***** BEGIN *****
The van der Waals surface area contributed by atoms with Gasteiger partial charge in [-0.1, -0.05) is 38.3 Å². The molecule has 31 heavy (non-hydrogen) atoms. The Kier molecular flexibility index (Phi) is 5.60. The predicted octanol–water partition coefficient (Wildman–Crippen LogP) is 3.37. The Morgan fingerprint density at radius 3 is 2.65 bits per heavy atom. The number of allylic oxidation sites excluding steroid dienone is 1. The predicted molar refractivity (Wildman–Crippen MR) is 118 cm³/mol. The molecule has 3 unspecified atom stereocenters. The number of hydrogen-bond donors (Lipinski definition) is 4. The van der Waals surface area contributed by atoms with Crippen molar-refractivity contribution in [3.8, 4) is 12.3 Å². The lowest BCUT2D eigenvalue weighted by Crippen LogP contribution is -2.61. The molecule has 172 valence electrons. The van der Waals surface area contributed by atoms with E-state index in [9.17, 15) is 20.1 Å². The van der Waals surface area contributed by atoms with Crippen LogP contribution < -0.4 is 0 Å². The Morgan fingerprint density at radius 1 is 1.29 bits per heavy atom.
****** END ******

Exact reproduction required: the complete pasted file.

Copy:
The van der Waals surface area contributed by atoms with Gasteiger partial charge in [-0.1, -0.05) is 38.3 Å². The molecule has 31 heavy (non-hydrogen) atoms. The Kier molecular flexibility index (Phi) is 5.60. The predicted octanol–water partition coefficient (Wildman–Crippen LogP) is 3.37. The Morgan fingerprint density at radius 3 is 2.65 bits per heavy atom. The number of allylic oxidation sites excluding steroid dienone is 1. The predicted molar refractivity (Wildman–Crippen MR) is 118 cm³/mol. The molecule has 3 unspecified atom stereocenters. The number of hydrogen-bond donors (Lipinski definition) is 4. The van der Waals surface area contributed by atoms with Crippen molar-refractivity contribution in [3.8, 4) is 12.3 Å². The lowest BCUT2D eigenvalue weighted by Crippen LogP contribution is -2.61. The molecule has 172 valence electrons. The van der Waals surface area contributed by atoms with E-state index in [9.17, 15) is 20.1 Å². The van der Waals surface area contributed by atoms with Crippen LogP contribution < -0.4 is 0 Å². The Morgan fingerprint density at radius 1 is 1.29 bits per heavy atom.